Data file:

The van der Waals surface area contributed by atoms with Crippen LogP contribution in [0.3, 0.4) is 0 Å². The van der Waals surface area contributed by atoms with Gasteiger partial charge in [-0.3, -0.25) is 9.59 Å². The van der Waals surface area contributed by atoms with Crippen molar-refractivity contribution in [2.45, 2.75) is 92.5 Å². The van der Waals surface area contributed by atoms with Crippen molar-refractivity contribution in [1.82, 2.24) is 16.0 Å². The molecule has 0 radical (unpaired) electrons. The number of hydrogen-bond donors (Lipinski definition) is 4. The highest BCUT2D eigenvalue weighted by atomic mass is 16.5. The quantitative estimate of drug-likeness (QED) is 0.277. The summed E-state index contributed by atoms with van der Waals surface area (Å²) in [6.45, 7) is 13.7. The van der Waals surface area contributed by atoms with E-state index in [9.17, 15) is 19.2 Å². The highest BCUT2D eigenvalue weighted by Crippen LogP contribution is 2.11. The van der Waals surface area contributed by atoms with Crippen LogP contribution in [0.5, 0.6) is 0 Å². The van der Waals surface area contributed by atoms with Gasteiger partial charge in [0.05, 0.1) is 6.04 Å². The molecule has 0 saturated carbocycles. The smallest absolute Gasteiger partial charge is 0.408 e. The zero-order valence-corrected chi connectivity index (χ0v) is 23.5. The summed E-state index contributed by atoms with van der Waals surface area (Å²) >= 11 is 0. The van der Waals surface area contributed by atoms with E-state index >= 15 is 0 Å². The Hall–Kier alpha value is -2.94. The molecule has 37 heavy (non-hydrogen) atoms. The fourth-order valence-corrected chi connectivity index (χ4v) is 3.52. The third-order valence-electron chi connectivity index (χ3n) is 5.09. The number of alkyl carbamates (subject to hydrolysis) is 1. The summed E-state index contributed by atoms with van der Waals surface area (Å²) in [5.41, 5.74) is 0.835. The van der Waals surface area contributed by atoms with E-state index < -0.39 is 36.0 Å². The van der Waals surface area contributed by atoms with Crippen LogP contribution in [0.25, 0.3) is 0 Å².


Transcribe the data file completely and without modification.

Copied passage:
The van der Waals surface area contributed by atoms with Crippen LogP contribution in [0.3, 0.4) is 0 Å². The van der Waals surface area contributed by atoms with Gasteiger partial charge in [-0.3, -0.25) is 9.59 Å². The van der Waals surface area contributed by atoms with Crippen molar-refractivity contribution in [2.45, 2.75) is 92.5 Å². The van der Waals surface area contributed by atoms with Crippen molar-refractivity contribution in [1.82, 2.24) is 16.0 Å². The molecule has 0 radical (unpaired) electrons. The number of hydrogen-bond donors (Lipinski definition) is 4. The highest BCUT2D eigenvalue weighted by atomic mass is 16.5. The quantitative estimate of drug-likeness (QED) is 0.277. The summed E-state index contributed by atoms with van der Waals surface area (Å²) in [6.45, 7) is 13.7. The van der Waals surface area contributed by atoms with E-state index in [9.17, 15) is 19.2 Å². The highest BCUT2D eigenvalue weighted by Crippen LogP contribution is 2.11. The van der Waals surface area contributed by atoms with Crippen LogP contribution in [0.5, 0.6) is 0 Å². The van der Waals surface area contributed by atoms with Gasteiger partial charge in [0.05, 0.1) is 6.04 Å². The molecule has 0 saturated carbocycles. The smallest absolute Gasteiger partial charge is 0.408 e. The zero-order valence-corrected chi connectivity index (χ0v) is 23.5. The summed E-state index contributed by atoms with van der Waals surface area (Å²) >= 11 is 0. The van der Waals surface area contributed by atoms with E-state index >= 15 is 0 Å². The Hall–Kier alpha value is -2.94. The molecule has 37 heavy (non-hydrogen) atoms. The fourth-order valence-corrected chi connectivity index (χ4v) is 3.52. The third-order valence-electron chi connectivity index (χ3n) is 5.09. The number of alkyl carbamates (subject to hydrolysis) is 1. The summed E-state index contributed by atoms with van der Waals surface area (Å²) in [5.41, 5.74) is 0.835. The van der Waals surface area contributed by atoms with E-state index < -0.39 is 36.0 Å². The van der Waals surface area contributed by atoms with Crippen LogP contribution in [0.25, 0.3) is 0 Å².